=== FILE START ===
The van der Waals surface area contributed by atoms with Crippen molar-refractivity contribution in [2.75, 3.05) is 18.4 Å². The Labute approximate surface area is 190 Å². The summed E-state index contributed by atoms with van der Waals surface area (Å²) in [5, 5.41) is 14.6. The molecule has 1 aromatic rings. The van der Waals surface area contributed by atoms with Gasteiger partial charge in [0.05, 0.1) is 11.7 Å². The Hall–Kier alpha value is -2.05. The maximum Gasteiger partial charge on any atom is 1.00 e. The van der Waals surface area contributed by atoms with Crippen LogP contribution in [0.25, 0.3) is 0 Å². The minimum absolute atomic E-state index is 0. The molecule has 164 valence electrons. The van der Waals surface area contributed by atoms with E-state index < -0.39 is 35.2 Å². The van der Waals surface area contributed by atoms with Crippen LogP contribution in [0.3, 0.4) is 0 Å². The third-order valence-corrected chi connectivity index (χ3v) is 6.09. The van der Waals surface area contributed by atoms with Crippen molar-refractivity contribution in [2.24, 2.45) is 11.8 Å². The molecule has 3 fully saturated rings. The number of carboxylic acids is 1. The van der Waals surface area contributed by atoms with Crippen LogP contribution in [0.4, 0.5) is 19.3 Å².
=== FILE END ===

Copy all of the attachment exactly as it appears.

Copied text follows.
The van der Waals surface area contributed by atoms with Crippen molar-refractivity contribution in [2.75, 3.05) is 18.4 Å². The Labute approximate surface area is 190 Å². The summed E-state index contributed by atoms with van der Waals surface area (Å²) in [5, 5.41) is 14.6. The molecule has 1 aromatic rings. The van der Waals surface area contributed by atoms with Gasteiger partial charge in [0.05, 0.1) is 11.7 Å². The Hall–Kier alpha value is -2.05. The maximum Gasteiger partial charge on any atom is 1.00 e. The van der Waals surface area contributed by atoms with Crippen LogP contribution in [0.25, 0.3) is 0 Å². The minimum absolute atomic E-state index is 0. The molecule has 164 valence electrons. The van der Waals surface area contributed by atoms with E-state index < -0.39 is 35.2 Å². The van der Waals surface area contributed by atoms with Crippen LogP contribution in [0.3, 0.4) is 0 Å². The third-order valence-corrected chi connectivity index (χ3v) is 6.09. The van der Waals surface area contributed by atoms with Crippen molar-refractivity contribution in [2.24, 2.45) is 11.8 Å². The molecule has 3 fully saturated rings. The number of carboxylic acids is 1. The van der Waals surface area contributed by atoms with Crippen LogP contribution in [0.4, 0.5) is 19.3 Å².